Chateau de Louvre, Paris, France

It comes as a great surprise to most visitors that the Chateau de Louvre in Paris – best known for its wonderous art gallery – has, hidden in one of it’s basements, the remains of the original castle which stood on the site.

Indeed, the Louvre has a long history as a fortification dating back to the first rampart built around Paris by Philippe Augustus around 1190. At the time Paris was Europe’s largest City and it was under constant threat from Anglo-Norman invasion. Shortly after this Philippe Augustus decided to add a fortress to the rampart which he built on the western edge of Paris by the bank of the Seine. This castle was large and basically square with circular towers on the corners and a large gatehouse – somewhat ahead of it’s time – and became known as the Louvre (it is believed from the French for a female wolf “louve” as it was built on woodlands, although this is not backed up by any documentary proof).

The Salle Basse (lower hall) is the cheif remnant of the Chateau today and was added between 1230 and 1240. It once had a vaulted ceiling and its function is unclear, although it is very large. Also existing are parts of the moat and the walling around it, and the base of what is believed to be the keep.

With the advent of the 100 Years’ War around 1358 it became necessary for Paris to have new fortifications; by this time the City had expanded beyond the original ramparts and so the whole new City was enclosed in a further city wall. This moved the defensive onus off of the Louvre which was now inside the fortified area. Around 1364 Charles V made the decision to transform the Louvre from castle to palace. He employed Raymond du Temple to undertake this change. Du Temple’s alterations were extensive, but he kept the basic form of the original buildings. Charles VI also lived at the Louvre but then it was abandoned by the Royal family and left to its own devices.

All this changed in 1527 when François I decided to move his court back to Paris. He had the medieaval keep (the Grosse Tour) demolished to make way for a more modern Renaissance style building. Even with this work, François and his successor Henri II did not consider the Louvre to be large and impressive enough. Between them they added two new wings on the west and south of the Palace plus a number of halls and other sections.

By 1564 the Louvre was a confused mess of new Renaissance buildings, half constructed works and 200 year old ruins. On the death of Henri II his widow, the infamous Catherine de Medici, ordered the construction of the Tuilleries Palace to the west. This was eventually connected to the old Louvre in 1566.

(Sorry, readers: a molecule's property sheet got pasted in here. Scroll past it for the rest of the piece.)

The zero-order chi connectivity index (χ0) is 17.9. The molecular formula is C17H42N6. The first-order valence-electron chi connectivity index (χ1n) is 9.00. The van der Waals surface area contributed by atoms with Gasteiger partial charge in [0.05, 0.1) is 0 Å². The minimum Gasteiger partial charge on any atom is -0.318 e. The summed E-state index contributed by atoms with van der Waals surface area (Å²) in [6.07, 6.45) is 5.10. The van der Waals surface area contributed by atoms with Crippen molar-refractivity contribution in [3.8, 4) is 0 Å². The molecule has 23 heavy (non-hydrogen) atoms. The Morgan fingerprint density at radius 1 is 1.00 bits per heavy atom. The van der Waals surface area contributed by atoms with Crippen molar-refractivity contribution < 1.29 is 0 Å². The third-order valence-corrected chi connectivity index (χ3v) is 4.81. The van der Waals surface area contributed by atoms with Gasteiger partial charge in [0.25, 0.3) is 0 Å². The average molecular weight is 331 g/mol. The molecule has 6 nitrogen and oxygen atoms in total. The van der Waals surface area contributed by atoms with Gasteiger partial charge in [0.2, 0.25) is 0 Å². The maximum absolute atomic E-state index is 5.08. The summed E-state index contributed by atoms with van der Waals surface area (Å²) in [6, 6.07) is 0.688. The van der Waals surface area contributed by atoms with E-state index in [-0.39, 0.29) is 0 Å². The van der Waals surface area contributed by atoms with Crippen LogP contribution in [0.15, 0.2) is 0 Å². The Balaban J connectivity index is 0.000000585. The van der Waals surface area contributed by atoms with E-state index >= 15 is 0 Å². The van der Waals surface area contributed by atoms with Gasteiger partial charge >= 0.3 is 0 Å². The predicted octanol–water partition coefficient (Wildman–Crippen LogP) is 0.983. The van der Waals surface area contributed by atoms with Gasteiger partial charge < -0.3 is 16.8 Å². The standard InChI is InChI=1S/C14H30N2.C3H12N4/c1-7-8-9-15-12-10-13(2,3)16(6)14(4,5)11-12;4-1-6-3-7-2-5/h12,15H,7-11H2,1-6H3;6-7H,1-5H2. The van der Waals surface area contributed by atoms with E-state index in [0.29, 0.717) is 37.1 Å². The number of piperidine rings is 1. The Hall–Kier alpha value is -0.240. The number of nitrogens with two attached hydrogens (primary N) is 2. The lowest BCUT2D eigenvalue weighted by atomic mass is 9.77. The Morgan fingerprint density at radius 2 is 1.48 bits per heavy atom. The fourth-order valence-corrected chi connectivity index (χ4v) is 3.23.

Henri IV began extensive works to turn the two Palaces into one, but he was assassinated in 1610 and succeeded by nine year old Louis XIII. The work stalled for many years. Louis XIII and his son, Louis XIV (the “Sun” King), undertook massive works on the Louvre. In 1672, however, Louis XIV suddenly lost interest and moved to Versailles.

Twenty years on and Louis, now totally disinterested in the works at the Louvre, gave the property to the Académie Française who began to use part of the Palace as an exhibition hall. This was, of course, the beginning of arguably Europe’s greatest art collection.

Surpringly, Louis XV resumed work on the Louvre in 1756, roofing the Cour Carrée which had been left open to the elements in 1672 and generally fixing the accumulated damage of the last 80 years.

In 1793 Louis XVI was the last King to own the Louvre. He was guillotined in January of that year as the French Revolution took full hold. Napoleon Bonaparte began to bring the treasures he was “collecting” from Europe to the Louvre where they were put on display as a “people’s museum”. From this time on the Louvre would function as both a museum and the seat of the French Government.

Throughout the 19th Century the museum grew in size as more and more exhibits were added. In 1871 the Paris Commune set light to the Tuilleries which were subsequently demolished. The Louvre escaped relatively unharmed and expansion continued. At the end of the 19th Century the museum took over sole usage of the Louvre for the first time, in 1961 the last vestige of Government – the Ministry of Finance – moved from the Palace.

The Louvre Museum today is home to some of the greatest artistic treasures of the World. Most famously, of course, is Da Vinci’s “Mona Lisa” (or “La Giaconda” to be strictly accurate), but amongst the other works here are the Venus de Milo, countless paintings by the most famous artists of all time, sculptures, furniture, glassware, metalware and other artistic endeavours – more than enough to sate even the most hungry of cultural appetites – it would literally take days to see it all.

The controversial Glass Pyramid was opened in the courtyard in 1989, and today the Louvre is without a doubt France’s premier art gallery and one of the greatest collections in the World.

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